Paulson as Thomasina is ideal as the precocious Regency era teen that places her equally witty tutor Hodge on the spot for his tryst with a neighbor’s wife. The depth to Thomasina and her quest for knowledge is laid out in her questions. Thomasina reaches young adulthood through the production and Paulson easily maintains a youthful exuberance to balance the budding genius.   “When you stir your rice pudding, Septimus, the spoonful of jam spreads itself round making red trails like the picture of a meteor…” seeking the answer to why one can’t unstir something back to its original form. 

With glimpses into the Chaos theory, science and mathematics, there is nothing predictable about this Arcadia. Each decision and outcome is altered, as Thomasina learns, by free will. Her primer sets everything in motion, but to what end?

Friday, August 21, 2015

Lake Placid (NY) Inside Activity: Climbing the Walls at The Climbery

By Diane Chase (Adirondack Family Time)

We are always looking for Lake Placid inside activities that do not revolve around watching television. My children have complete understanding of how the TV remote works so my husband and I feel they do not require additional experience. Since my kids are climbing up the walls, really the door frames, we felt it is the perfect time to try the High Peaks Cyclery indoor climbing room. Appropriately named “The Climbery,” High Peaks Cyclery has cordoned off an upstairs room, near the yoga studio, dedicated to the practice and perfection of rock climbing. 
We are all novices, unless we can count my daughter’s habit of hanging from the molding. We are told her particular parlor trick will come in handy but will not be the same experience. We sign a waiver and decide to rent shoes along with the 2 hours fee in hopes that the tight fitting climbing shoes will help us grip the rock handles. 
The room is heavily padded but we are still required to only climb up to our individual heights. I am fine with that. I am actually okay just climbing to my daughter’s height. My youngest takes off and manages to climb each wall without touching the floor. The colored tape along the walls indicates various routes. Now it becomes a competition between siblings.

Thursday, August 20, 2015

A Drive or Hike up Lake George (NY) Prospect Mountain

The view of Lake George from Prospect Mountain
Driving to and past Lake George on Route I-87 I’ve often wondered where the footbridge crossing over the Northway leads. There are always signs or flags hanging over or people waving as we pass underneath. After being able to spend a day in Lake George, we discover the footbridge is one start to Prospect Mountain.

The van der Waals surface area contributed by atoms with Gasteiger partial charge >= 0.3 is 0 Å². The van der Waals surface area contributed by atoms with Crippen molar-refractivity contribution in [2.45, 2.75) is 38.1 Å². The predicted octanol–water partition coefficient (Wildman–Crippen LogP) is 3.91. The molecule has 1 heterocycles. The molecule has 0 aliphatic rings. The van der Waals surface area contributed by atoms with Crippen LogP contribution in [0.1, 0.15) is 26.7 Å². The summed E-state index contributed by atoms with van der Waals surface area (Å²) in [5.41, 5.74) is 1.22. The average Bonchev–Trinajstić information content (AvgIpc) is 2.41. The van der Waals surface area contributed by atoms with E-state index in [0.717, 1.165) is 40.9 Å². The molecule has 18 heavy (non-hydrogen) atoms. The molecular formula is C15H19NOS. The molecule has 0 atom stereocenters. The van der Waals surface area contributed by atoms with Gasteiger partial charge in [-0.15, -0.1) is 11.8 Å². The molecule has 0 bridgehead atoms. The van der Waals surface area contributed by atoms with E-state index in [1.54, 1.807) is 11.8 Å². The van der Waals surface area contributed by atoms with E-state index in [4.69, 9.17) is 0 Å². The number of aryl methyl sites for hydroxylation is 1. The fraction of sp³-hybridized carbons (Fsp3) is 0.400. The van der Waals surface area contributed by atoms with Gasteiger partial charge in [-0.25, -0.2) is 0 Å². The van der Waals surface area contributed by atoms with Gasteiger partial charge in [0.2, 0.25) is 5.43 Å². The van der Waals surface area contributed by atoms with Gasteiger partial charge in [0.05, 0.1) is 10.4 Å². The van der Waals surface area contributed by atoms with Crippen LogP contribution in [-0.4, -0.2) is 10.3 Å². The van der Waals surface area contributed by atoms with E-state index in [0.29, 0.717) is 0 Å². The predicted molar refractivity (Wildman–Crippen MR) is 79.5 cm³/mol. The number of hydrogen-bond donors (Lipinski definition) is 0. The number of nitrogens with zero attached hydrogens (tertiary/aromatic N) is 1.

We’ve been told the 1.5-mile trail is steep and can be difficult. We are only wearing sneakers but decide it is worth the attempt if to only cross the footbridge. I am terrified. My children skip across as if huge trucks were not speeding beneath their feet. They gesture to the drivers to beep their horns. They finally look back, realize I am not following and come back to retrieve me. 

The path is relatively steep and follows the old Incline Railway that had been used for guests to reach the once thriving Prospect Mountain Inn. The Inn was destroyed by fire, twice. Now all that remains are pictures, a partial fireplace and the cable gears. 

A footbridge crosses over I-87, the Northway
The hiking trail follows the railway lines. No remnants remain as any usable metals were removed and repurposed during World War I. The trench that remains is rocky and wet. The slightest rain can cause a washout so we end up skirting the gully for higher ground. We cross the toll road twice before reaching the summit. 

Hiking in the fall can be tricky. Fallen leaves can hide ice making for a slippery path. Be cautious. Everyone should be familiar with his/her own comfort level. I had read reports that this trail is not suitable for children of all ages. My seven and ten year olds had no difficulties. Their only complaint was that we didn’t bring hot dogs to grill at the summit. 

Monday, August 17, 2015

Lake Placid (NY) Fun Center Boots and Birdies: Ropes Course, EuroBungy, Mining and Mini-Golf

Boots and Birdies Lake Placid mining sluice
Though my kids enjoy our outdoor hiking adventures, they like to spend just as much time exploring all the various activities in our area. Recently a friend asked if I knew of any ropes courses around. We’ve been to a large ropes course in Bolton Landing and a few private courses attached to summer camps, but we hadn’t tried the Ropes Adventure Challenge Course at Lake Placid, New York's Boots and Birdies.

Booties and Birdies is not just a cowboy themed, 18-hole mini-golf course, but a facility with a variety of activities that can entertain a wide range of ages and abilities. When we park in their lot my daughter gives the Eurobungy a look of longing and is torn between the ropes course and the trampoline bungy.

18-hole mini golf course at Boots and Birdies, Lake Placid
Though there are options to save some money with a bungy/ropes course package or multiple tokens, it’s just the ropes course for my little monkey.  I’ve just gone grocery shopping so the milk isn’t going to keep through 18 holes of golf or even a bag of rough for gemstone mining at the nearby sluice.  

To participate on the Adventure Ropes Course a person has to be at least six-years-old, 44” tall and under 200 lbs. My daughter fits within all the requirements.

The Village Pillory at Boots and Birdies
Lake Placid (NY)
After receiving her token, she takes a moment for a photo op at the pillory because who can resist a photo of a child in the stockade. (I’m thinking Christmas card because photos of mountains can be over rated.)